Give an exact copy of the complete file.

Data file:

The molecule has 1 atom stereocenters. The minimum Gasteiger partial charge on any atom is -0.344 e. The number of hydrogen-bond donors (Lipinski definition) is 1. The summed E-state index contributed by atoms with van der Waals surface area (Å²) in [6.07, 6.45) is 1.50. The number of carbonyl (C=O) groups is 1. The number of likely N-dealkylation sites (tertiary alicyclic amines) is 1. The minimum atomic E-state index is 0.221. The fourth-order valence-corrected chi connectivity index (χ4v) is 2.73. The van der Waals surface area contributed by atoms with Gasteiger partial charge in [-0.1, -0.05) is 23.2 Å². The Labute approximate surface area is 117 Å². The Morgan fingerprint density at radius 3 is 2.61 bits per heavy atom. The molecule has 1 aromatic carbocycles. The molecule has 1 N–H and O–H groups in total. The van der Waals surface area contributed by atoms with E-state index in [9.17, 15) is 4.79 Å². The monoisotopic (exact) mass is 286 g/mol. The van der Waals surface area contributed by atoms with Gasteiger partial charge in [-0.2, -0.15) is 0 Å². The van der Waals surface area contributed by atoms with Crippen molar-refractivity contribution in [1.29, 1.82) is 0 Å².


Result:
The molecule has 1 atom stereocenters. The minimum Gasteiger partial charge on any atom is -0.344 e. The number of hydrogen-bond donors (Lipinski definition) is 1. The summed E-state index contributed by atoms with van der Waals surface area (Å²) in [6.07, 6.45) is 1.50. The number of carbonyl (C=O) groups is 1. The number of likely N-dealkylation sites (tertiary alicyclic amines) is 1. The minimum atomic E-state index is 0.221. The fourth-order valence-corrected chi connectivity index (χ4v) is 2.73. The van der Waals surface area contributed by atoms with Gasteiger partial charge in [-0.1, -0.05) is 23.2 Å². The Labute approximate surface area is 117 Å². The Morgan fingerprint density at radius 3 is 2.61 bits per heavy atom. The molecule has 1 aromatic carbocycles. The molecule has 1 N–H and O–H groups in total. The van der Waals surface area contributed by atoms with E-state index in [9.17, 15) is 4.79 Å². The monoisotopic (exact) mass is 286 g/mol. The van der Waals surface area contributed by atoms with Gasteiger partial charge in [-0.2, -0.15) is 0 Å². The van der Waals surface area contributed by atoms with Crippen molar-refractivity contribution in [1.29, 1.82) is 0 Å².